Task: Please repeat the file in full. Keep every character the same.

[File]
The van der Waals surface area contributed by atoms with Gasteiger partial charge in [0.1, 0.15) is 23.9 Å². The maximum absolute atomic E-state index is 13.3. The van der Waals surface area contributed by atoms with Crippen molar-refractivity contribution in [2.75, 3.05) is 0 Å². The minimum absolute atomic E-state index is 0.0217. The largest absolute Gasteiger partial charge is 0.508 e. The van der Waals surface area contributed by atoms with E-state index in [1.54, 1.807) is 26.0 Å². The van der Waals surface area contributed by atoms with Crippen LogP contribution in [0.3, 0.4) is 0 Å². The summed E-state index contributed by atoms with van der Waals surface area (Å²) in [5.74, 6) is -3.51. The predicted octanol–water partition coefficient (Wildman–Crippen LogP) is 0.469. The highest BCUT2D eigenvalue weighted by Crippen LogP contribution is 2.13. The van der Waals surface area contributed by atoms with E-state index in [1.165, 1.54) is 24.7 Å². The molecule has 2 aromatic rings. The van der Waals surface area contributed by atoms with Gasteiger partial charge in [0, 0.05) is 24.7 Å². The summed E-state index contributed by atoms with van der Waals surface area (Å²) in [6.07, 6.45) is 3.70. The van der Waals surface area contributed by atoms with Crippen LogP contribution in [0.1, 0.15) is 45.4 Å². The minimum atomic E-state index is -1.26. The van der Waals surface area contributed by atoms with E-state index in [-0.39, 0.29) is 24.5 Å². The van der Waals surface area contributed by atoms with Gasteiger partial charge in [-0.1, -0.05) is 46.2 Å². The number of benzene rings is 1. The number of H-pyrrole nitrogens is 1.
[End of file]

The van der Waals surface area contributed by atoms with Gasteiger partial charge in [0.1, 0.15) is 23.9 Å². The maximum absolute atomic E-state index is 13.3. The van der Waals surface area contributed by atoms with Crippen molar-refractivity contribution in [2.75, 3.05) is 0 Å². The minimum absolute atomic E-state index is 0.0217. The largest absolute Gasteiger partial charge is 0.508 e. The van der Waals surface area contributed by atoms with E-state index in [1.54, 1.807) is 26.0 Å². The van der Waals surface area contributed by atoms with Crippen LogP contribution in [0.3, 0.4) is 0 Å². The summed E-state index contributed by atoms with van der Waals surface area (Å²) in [5.74, 6) is -3.51. The predicted octanol–water partition coefficient (Wildman–Crippen LogP) is 0.469. The highest BCUT2D eigenvalue weighted by Crippen LogP contribution is 2.13. The van der Waals surface area contributed by atoms with E-state index in [1.165, 1.54) is 24.7 Å². The molecule has 2 aromatic rings. The van der Waals surface area contributed by atoms with Gasteiger partial charge in [0, 0.05) is 24.7 Å². The summed E-state index contributed by atoms with van der Waals surface area (Å²) in [6.07, 6.45) is 3.70. The van der Waals surface area contributed by atoms with Crippen LogP contribution in [0.1, 0.15) is 45.4 Å². The minimum atomic E-state index is -1.26. The van der Waals surface area contributed by atoms with E-state index in [-0.39, 0.29) is 24.5 Å². The van der Waals surface area contributed by atoms with Gasteiger partial charge in [-0.1, -0.05) is 46.2 Å². The number of benzene rings is 1. The number of H-pyrrole nitrogens is 1.